Economic Constitutionalism(s) in a Time of Uneasiness - Comparative Study on the Economic Constitutional Identities of Italy, the WTO and the EU
AbstractAbstract: Constitutionalism has developed in the last two centuries almost exclusively in context of the state. Particularly, its categories and institutional solutions have been fashioned in respect to the functional concerns progressively assumed by the state form of government. In the current situation, a massive process of re-organization of the public space is taking place. States are outsourcing their functions to commonly established international or supranational agencies which often originate autonomous legal orders and, in some cases, even claim constitutional status. This paper advocates the idea that the monopoly on constitutionalism by the states may be considered an historical contingency and that the ideal inherent in constitutionalism – to achieve fundamental objectives by enabling and limiting political institutions – may be developed also in non-state contexts, originating autonomous constitutional spheres and doctrinal categories in the light of the functional concerns of post-national units. This paper tests this general thesis in respect to economic constitutionalism(s). After questioning the exclusively state-centered approaches to constitutionalism, a core of constitutional elements shared by the Italian (as a sample of the EU member states), the WTO and EU legal orders is singled out. The concept of Economic Constitutional Identity (ECI) is therefore introduced as the most appropriate device to investigate, according to the methodology of comparative law, the attitudes towards the economic issues of the legal orders at hand. Hence, the ECIs of Italy, the WTO and the EU are analyzed in detail by stressing in turn their divergent and convergent elements. On the basis of this more specific understanding of the characters of the ECIs, criteria for interpreting their interactions are provided in the light of the idea of benefiting from (rather than being concerned with) the uneasiness caused by their diversity.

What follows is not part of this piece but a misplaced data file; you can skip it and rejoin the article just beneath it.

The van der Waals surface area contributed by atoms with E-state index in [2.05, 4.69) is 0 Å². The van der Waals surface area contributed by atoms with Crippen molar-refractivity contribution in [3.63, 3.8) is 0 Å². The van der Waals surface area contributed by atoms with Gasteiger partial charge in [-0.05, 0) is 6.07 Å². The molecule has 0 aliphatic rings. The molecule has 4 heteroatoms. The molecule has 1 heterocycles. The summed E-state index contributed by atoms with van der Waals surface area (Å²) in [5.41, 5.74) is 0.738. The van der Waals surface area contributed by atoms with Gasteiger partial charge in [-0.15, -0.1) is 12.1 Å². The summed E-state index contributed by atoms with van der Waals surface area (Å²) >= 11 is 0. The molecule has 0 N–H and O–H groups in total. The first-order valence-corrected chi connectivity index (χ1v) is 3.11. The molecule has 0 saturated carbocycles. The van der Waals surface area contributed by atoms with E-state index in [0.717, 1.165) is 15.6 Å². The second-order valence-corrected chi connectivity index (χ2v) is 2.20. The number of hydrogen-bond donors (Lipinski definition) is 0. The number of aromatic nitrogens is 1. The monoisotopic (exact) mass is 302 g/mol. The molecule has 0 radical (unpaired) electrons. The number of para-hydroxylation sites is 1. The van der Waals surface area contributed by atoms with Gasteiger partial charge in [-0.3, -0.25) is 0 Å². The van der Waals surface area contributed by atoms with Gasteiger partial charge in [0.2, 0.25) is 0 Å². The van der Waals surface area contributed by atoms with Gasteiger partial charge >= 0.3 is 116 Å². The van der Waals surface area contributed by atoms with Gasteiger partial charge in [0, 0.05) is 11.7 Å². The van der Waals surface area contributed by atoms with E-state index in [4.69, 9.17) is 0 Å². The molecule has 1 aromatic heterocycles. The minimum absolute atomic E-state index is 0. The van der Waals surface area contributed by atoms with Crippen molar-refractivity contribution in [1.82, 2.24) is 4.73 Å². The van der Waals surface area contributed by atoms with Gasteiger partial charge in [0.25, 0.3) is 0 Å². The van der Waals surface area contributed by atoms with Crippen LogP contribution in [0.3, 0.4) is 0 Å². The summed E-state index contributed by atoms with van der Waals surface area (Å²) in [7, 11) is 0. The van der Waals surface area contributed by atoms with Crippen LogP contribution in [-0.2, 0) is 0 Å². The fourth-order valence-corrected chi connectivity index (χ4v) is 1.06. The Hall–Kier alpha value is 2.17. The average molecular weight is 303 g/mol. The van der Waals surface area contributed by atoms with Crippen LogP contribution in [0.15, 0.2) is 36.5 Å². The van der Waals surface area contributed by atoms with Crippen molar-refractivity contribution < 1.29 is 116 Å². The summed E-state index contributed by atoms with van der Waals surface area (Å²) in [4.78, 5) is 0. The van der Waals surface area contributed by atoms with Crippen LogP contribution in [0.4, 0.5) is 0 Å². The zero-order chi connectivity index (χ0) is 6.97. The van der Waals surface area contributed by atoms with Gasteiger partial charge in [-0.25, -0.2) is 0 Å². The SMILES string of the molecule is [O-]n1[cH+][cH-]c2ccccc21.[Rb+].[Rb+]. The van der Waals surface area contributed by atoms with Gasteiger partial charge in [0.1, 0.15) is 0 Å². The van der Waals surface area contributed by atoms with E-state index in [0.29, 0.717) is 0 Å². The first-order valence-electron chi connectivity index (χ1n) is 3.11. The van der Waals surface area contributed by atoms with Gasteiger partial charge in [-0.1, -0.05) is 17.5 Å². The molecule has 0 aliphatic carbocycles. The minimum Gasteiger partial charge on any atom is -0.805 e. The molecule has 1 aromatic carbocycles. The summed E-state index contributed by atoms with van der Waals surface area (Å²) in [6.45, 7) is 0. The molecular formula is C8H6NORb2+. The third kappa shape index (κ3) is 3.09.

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Bibliographic InfoPaper provided by Jean Monnet Chair in its series Jean Monnet Working Papers with number 8.
Date of creation: 13 Dec 2005
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comparative law; economic law; WTO; Italy;
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